Something I’d normally reserve for the Notes section, but that I’d like to mention while we’re in this scene: the “old route” being closed isn’t about a washed-out bridge. Active political campaigns against the Rom population were afoot in many German and Czech-speaking territories at this time, shifting according to the whims of the local power structure, including the demands of the trade guilds whose members suffered (theoretically at least) from the competition offered by Rom tradespeople.
The Empress Maria-Theresa, who ruled or co-ruled over much of this portion of Europe at the time this story takes place, had a particular reputation for being a hard case on religious and ethnic minorities; the Sheriff Joe Arpaio of her day. Her most brutally effective edict required the forcible removal of Roma children from their families.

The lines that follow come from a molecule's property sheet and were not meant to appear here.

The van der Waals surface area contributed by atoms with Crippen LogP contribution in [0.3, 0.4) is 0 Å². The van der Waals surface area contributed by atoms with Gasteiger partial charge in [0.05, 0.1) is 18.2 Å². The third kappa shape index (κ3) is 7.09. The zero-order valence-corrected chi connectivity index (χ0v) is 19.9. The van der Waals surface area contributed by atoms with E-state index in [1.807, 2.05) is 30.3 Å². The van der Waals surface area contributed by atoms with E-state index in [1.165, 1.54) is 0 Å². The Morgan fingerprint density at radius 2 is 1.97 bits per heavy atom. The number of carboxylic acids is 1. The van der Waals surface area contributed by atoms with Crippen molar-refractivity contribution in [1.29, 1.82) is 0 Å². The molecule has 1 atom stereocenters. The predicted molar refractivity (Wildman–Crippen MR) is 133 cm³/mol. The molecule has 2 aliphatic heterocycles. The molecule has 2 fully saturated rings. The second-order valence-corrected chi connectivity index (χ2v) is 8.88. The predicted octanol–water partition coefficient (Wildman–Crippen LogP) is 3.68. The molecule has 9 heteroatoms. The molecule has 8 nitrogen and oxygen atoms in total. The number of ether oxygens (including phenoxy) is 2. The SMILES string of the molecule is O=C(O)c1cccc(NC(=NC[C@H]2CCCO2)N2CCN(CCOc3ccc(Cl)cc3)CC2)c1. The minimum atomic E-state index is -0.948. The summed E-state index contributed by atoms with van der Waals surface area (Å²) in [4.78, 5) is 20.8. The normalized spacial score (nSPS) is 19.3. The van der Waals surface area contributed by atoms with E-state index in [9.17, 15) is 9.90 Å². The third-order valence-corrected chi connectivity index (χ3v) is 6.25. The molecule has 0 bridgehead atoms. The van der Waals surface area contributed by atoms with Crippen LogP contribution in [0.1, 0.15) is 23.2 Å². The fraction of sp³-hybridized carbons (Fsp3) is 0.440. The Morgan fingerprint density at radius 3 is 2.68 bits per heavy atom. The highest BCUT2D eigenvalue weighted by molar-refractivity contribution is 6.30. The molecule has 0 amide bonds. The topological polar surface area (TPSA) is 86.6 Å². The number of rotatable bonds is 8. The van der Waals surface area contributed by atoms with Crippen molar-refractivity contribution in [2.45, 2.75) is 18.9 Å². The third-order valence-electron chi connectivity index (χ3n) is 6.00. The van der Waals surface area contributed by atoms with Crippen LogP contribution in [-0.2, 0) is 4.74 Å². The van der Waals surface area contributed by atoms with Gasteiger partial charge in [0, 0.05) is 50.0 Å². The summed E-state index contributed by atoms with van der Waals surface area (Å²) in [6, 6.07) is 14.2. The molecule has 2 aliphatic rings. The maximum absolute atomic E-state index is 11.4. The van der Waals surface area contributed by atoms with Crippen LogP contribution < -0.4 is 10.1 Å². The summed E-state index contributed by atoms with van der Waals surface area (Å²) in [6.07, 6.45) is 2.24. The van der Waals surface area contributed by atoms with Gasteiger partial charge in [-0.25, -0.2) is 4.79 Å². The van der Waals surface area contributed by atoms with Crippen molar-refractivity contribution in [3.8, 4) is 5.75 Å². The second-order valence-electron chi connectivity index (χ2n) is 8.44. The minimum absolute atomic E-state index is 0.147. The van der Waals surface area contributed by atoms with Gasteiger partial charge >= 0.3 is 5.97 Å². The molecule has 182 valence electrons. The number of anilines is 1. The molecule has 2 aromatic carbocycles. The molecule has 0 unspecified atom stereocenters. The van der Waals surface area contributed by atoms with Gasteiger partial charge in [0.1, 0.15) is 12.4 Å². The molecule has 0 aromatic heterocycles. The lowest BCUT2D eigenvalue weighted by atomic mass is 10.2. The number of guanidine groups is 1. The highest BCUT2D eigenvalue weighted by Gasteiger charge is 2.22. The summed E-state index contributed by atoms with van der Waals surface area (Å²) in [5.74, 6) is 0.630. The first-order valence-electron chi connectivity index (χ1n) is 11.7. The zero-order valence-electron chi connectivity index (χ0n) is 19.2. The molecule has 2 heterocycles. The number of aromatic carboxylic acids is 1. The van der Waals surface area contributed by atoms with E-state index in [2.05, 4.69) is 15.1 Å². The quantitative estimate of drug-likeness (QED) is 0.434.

The need to be constantly on the move, to not grow too attached to any one route or area, and to keep abreast of what municipalities were doling out which punishments for the crime of being Rom, was literally a matter of life and death.
But you still have to serve dinner on time.